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IRS Topic 152

IRS Topic 152

You logged into the “Where’s My Refund” tool to check your refund status, and now you see a message with the words “Refer to IRS Topic 152.” You may be wondering what that means, or worried that you did something wrong. But there’s no need to worry. This article will explain what code 152 IRS means, why it happens, and how to prevent it in the future.

What does IRS Topic 152 mean?

IRS Topic 152 (aka Tax Topic 152 or code 152 IRS) is neither good nor bad. In the simplest terms, Tax Topic 152 means that the IRS needs some additional time to process your tax refund. You will still get your refund, and it does not mean you are being audited.

In 9 out of 10 cases, you can expect to receive your tax refund in 21 days or less. However, in some cases, additional reviews are needed and will take more time. Tax Topic 152 does not mean you made a mistake when filing your taxes (Tax Topic 303 indicates that there is an error). Tax topic 152 also does not require you to take any additional steps. It is just the IRS’s way of letting you know your refund will be later than expected.

What does it mean when code 152 IRS disappears?

So long as you still have a message saying ‘Refer to Tax Topic 152,’ it means your return is still processing. If the Tax Topic 152 message disappears, it simply means that the process is moving along!

You may also see the Tax Topic change. If the tax topic changes to 151, this means your refund is under review. This shouldn’t cause you to worry. Sometimes, they just need more information. They may also believe you owe money to the government (for instance, because of unpaid taxes or child support) in which case they will take a tax offset. You can accept or contest this offset. The IRS will send you more information on what to do next in the next four weeks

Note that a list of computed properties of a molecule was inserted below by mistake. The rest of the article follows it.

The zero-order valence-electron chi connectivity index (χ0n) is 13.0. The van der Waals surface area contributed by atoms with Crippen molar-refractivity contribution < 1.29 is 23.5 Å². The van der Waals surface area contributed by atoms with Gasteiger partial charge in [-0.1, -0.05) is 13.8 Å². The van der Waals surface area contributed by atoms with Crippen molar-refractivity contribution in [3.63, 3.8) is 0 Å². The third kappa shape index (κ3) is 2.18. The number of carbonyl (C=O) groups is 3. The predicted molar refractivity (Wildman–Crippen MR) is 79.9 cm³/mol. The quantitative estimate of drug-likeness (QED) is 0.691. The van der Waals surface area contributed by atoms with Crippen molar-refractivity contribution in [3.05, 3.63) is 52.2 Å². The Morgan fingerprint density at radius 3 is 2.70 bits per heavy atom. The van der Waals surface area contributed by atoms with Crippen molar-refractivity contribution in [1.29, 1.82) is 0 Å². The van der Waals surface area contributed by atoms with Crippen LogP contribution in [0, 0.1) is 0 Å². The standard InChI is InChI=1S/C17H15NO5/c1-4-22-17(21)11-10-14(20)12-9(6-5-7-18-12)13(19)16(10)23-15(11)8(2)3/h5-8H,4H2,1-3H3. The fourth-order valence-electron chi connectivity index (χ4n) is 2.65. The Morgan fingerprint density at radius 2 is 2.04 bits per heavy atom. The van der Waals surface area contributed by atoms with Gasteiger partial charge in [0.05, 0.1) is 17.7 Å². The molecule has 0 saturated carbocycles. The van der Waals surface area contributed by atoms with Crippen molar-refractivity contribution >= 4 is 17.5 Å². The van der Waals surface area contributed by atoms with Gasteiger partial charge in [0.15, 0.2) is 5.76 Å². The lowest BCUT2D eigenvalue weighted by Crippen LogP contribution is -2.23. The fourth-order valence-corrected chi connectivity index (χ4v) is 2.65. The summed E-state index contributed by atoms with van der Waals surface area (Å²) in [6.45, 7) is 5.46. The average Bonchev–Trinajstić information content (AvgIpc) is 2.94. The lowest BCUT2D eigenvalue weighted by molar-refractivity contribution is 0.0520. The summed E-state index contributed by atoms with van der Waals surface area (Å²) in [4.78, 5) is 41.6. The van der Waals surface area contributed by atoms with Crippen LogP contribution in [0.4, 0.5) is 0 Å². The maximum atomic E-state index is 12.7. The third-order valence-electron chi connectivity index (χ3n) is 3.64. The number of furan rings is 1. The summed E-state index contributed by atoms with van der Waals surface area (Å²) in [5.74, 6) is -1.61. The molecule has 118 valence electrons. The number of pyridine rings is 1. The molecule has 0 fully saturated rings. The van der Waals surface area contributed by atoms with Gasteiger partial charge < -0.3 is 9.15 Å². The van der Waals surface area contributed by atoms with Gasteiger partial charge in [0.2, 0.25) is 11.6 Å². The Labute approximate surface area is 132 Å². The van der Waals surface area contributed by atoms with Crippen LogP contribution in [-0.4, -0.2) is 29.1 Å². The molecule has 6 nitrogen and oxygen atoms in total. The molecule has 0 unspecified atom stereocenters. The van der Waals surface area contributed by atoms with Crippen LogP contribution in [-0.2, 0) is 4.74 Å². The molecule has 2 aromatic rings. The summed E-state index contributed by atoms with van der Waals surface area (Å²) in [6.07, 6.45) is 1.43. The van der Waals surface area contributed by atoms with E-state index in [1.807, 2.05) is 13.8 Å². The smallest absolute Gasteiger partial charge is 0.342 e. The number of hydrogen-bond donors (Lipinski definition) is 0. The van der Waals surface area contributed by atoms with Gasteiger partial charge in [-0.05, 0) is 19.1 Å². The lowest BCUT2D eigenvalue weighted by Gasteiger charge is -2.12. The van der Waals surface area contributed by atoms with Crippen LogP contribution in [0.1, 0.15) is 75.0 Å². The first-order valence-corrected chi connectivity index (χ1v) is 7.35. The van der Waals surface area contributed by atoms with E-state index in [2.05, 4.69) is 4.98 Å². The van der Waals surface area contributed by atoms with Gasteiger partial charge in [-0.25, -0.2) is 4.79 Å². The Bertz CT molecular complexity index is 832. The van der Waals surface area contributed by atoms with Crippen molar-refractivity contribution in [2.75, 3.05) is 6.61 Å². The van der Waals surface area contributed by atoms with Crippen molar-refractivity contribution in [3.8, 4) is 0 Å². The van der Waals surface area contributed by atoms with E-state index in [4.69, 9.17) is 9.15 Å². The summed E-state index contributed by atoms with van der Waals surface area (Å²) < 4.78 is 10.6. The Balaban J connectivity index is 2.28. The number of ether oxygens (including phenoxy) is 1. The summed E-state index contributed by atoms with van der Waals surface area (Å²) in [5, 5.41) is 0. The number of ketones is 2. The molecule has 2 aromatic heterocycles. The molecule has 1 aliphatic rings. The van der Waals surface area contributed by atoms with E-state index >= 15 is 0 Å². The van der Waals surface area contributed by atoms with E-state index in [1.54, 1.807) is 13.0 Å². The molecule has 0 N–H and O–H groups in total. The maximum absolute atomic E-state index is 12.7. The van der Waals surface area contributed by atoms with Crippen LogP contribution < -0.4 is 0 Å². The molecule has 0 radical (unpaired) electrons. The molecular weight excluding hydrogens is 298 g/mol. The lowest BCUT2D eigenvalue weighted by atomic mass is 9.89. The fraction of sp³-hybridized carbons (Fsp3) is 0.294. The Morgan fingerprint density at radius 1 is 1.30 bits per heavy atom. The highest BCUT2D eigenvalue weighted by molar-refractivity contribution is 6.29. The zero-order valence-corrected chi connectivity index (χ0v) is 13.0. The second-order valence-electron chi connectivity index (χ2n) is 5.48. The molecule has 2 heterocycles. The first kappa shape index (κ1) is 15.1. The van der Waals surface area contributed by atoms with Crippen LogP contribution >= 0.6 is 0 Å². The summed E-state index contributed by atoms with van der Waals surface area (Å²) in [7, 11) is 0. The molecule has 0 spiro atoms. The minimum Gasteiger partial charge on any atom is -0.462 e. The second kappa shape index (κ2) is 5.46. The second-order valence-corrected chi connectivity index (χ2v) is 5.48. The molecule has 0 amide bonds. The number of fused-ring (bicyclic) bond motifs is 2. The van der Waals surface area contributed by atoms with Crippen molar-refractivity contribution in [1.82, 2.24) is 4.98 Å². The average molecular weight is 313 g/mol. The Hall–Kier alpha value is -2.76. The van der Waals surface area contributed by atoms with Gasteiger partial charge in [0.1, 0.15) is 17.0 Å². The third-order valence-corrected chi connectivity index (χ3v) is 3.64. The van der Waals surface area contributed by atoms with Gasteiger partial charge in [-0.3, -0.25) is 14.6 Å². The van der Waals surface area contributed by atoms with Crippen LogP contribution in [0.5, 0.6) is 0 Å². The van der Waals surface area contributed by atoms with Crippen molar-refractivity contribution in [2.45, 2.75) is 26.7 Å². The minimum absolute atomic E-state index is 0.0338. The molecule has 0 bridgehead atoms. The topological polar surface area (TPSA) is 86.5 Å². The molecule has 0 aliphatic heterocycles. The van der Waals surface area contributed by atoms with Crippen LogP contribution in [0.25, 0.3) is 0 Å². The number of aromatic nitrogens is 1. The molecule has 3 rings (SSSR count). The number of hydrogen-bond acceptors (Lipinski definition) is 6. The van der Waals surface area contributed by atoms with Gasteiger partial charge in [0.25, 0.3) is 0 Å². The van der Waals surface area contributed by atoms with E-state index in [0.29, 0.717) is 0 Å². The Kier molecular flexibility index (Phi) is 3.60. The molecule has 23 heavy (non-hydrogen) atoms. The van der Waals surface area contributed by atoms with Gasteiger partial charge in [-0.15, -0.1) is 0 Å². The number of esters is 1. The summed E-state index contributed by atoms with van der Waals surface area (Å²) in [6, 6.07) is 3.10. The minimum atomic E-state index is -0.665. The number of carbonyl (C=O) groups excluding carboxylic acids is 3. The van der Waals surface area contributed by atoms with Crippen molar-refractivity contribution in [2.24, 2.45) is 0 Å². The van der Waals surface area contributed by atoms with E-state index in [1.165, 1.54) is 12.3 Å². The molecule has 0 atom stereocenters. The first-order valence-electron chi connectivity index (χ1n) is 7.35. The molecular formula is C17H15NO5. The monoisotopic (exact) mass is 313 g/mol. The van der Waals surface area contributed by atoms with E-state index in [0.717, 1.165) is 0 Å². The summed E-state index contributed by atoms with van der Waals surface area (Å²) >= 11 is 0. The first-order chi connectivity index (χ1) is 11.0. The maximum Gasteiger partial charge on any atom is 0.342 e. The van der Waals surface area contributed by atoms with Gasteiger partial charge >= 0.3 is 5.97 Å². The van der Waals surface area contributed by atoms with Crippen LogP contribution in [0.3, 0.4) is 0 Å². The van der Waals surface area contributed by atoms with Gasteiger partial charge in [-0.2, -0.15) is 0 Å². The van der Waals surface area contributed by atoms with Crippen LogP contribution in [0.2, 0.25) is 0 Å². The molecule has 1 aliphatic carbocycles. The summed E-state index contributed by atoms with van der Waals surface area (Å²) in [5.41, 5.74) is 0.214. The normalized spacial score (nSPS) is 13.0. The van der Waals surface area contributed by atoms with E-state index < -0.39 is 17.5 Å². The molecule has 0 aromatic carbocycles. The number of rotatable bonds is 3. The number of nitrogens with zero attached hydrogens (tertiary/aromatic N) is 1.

Why might there be a processing delay?

There are a few different reasons why your tax refund is taking longer to process:

  • refund is from an amended return (refunds are usually received within 16 weeks of filing but could take up to 20)
  • you filed an Injured Spouse Claim
  • you filed with an application for an individual taxpayer identification number (ITIN) attached
  • you requested a refund of tax withheld on a Form 1042-S by filing a Form 1040-NR (refunds may take 6 months)

In the past two years, historic backlogs at the IRS have also caused processing delays, especially for people who filed early.

What can I do to prevent delays in the future?

Unfortunately, there is not much you can do to speed up the processing of your tax return. However, you can help yourself avoid delays by being well prepared when you file your taxes. Before you start filing, make sure you have the following on hand:

  • Personal information such as the full names, Social Security numbers, and birth dates of yourself, your spouse, and any dependents.
  • Your previous year’s tax return and your taxpayer identification number
  • Any income-related forms you receive, such as W-2s or any 1099s
  • Forms for reporting your health insurance coverage, such as a Form 1095
  • Any financial records related to charitable donations, childcare costs, or tuition fees

Additionally, you may want to consider filing electronically as opposed to a paper return. This can help you get your refund faster. Plus, mistakes are less likely when you e-file, meaning you won’t overpay your taxes.

Learn more about e-filing.


Tax Topic 152: A Complete Guide To Refund Information” – Silver Tax Group

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